Salter has also been on board when upturned fishing vessels have been spotted and vividly remembers one incredible rescue. 

‘‘We had a lookout who had extremely good eyes and he spotted a light when we left Taiwan, a couple of days out. He told the officer on watch who rang the old man and he came up and got me out of bed. Two farmers had gone from one island to another in a homemade inboard engine and the cog shaft had gone. They’d been rowing for two days. We rescued them; that was amazing.’’

The ship’s bosun, Frank Bills, has seen waves crashing over the deck in big seas. ‘‘You get a little worried sometimes, but you don’t get scared,’’ he says. ‘‘We had a problem with a couple of hatches when we were in a typhoon off Japan and the first couple started taking on water, which is very serious. There’s a lot of stress on the vessel in heavy seas.’’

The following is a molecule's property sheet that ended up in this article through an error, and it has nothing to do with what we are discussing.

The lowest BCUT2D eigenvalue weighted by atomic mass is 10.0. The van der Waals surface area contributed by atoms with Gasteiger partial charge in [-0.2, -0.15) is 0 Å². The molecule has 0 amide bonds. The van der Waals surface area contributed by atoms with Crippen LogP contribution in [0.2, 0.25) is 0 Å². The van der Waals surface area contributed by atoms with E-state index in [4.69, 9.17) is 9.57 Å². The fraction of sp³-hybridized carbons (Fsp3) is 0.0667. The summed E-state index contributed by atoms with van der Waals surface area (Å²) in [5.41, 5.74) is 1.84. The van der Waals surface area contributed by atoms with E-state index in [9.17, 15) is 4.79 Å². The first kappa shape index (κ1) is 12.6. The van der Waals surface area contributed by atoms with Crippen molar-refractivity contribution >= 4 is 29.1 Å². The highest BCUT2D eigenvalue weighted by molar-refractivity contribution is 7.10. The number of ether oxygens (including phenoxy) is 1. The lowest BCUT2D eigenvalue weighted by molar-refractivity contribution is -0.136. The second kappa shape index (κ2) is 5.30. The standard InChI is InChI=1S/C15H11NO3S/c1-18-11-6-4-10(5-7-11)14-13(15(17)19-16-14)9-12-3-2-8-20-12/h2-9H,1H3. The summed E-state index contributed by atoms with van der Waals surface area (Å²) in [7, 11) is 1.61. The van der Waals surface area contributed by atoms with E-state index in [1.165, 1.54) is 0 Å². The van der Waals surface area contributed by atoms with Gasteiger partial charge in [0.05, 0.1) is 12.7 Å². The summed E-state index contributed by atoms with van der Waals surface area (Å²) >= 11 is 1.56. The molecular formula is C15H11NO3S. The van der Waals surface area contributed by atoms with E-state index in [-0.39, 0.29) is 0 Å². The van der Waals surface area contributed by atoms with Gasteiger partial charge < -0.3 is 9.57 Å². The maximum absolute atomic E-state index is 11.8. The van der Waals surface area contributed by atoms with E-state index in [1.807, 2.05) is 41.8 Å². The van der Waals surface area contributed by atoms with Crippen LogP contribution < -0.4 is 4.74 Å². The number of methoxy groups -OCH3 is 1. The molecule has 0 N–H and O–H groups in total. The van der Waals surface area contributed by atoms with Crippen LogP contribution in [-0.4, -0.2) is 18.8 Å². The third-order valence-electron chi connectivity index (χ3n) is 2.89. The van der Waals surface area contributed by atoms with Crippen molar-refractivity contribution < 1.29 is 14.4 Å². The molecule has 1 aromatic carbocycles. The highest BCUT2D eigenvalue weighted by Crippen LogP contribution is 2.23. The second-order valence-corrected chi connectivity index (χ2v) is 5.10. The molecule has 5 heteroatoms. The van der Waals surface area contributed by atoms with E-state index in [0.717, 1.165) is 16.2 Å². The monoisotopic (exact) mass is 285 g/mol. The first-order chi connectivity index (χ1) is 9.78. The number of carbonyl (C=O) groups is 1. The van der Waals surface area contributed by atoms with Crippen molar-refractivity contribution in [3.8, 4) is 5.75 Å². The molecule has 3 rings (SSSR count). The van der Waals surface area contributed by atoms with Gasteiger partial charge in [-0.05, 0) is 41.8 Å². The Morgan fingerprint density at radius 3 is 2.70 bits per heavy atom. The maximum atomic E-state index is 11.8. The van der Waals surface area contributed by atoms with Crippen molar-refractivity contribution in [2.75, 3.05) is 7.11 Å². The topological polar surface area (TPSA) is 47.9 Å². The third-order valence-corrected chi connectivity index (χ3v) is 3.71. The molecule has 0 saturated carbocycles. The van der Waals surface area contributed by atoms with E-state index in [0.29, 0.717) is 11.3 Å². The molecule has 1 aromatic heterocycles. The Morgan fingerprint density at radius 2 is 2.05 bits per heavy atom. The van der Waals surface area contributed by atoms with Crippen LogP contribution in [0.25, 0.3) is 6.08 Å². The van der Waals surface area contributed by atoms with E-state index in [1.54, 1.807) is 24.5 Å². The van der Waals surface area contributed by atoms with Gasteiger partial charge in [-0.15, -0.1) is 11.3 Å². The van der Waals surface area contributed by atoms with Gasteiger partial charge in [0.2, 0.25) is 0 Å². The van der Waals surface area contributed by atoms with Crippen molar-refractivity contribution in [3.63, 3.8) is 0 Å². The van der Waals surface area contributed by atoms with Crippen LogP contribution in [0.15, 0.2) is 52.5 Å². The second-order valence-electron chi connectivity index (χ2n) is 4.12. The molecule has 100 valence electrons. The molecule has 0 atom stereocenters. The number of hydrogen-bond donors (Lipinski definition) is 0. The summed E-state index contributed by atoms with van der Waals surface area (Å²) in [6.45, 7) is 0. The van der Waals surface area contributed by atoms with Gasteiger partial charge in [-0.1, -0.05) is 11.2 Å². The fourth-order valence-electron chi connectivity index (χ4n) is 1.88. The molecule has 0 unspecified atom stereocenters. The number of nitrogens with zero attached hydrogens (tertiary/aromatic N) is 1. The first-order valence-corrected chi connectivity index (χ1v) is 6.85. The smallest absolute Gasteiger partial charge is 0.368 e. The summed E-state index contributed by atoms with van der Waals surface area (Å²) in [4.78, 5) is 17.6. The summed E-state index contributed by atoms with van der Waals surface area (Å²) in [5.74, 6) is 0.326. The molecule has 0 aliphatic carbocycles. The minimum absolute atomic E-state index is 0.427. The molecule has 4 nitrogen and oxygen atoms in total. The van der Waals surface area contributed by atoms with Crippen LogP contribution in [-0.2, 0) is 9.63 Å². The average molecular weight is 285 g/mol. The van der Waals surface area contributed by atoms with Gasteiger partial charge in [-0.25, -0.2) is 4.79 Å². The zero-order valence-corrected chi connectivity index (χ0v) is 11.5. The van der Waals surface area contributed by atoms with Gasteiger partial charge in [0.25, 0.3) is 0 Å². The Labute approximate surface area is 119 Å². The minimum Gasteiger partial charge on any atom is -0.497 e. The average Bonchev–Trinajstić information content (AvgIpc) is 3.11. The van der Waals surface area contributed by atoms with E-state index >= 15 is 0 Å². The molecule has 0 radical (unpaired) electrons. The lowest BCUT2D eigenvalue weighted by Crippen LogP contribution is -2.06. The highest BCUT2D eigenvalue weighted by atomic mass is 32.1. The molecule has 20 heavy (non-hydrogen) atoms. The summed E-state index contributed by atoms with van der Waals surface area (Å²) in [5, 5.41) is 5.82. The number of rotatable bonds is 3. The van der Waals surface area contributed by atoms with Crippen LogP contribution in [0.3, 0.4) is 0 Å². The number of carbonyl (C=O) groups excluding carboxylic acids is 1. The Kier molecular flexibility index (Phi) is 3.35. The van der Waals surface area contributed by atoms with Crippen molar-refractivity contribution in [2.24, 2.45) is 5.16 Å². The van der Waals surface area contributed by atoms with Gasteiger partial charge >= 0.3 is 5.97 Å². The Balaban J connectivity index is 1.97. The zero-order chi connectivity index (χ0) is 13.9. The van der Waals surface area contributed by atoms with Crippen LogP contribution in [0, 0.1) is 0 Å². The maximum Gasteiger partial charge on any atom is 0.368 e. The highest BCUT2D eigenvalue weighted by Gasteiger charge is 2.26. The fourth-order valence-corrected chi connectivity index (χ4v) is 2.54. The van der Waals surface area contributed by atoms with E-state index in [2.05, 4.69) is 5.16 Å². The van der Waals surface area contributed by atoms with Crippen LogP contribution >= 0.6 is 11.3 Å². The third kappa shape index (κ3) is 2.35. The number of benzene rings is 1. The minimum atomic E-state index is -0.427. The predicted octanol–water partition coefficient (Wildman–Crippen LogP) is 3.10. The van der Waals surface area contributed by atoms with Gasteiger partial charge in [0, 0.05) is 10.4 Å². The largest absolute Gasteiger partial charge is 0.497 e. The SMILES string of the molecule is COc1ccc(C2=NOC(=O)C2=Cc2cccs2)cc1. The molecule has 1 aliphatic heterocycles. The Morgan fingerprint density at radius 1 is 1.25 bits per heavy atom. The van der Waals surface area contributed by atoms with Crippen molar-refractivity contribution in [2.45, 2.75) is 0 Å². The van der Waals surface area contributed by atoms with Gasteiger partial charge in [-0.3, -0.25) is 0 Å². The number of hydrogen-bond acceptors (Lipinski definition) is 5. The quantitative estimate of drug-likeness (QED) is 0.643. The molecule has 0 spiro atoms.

The 52-year-old is sitting in the ‘‘filthy smoke room’’, also known as the TV room, enjoying a quick break. There is a large flat-screen TV, brown vinyl lounges and soft drinks in the fridge. Beer can also be bought. A handful of inoffensive lads’ magazines are on the table and a nearby bookshelf is lined with action DVDs. It reeks of cigarettes. The non-smoking room is next door but its pristine state indicates that it doesn’t get used much.  There’s also a gym, sauna, small pool and even a guitar on board.

A radio attached to the front of Bills’s orange boilersuit – crew wear orange and officers wear white as a nod to an age-old class distinction – crackles intermittently into action. There is a lot going on. Bills, who hails from Karuah, is responsible for the running of the deck and the keen fisherman relishes being at sea despite the long separations from his wife and two adult children (he once did a double swing and was away for seven months). He managed to get home last night, but had to be back on board this morning. 

His ‘‘thing’’ is photographing sunsets and he has 2000 images stored on his laptop (the crew have internet access close to shore and during the stint in dry dock a refit will enable offshore access too).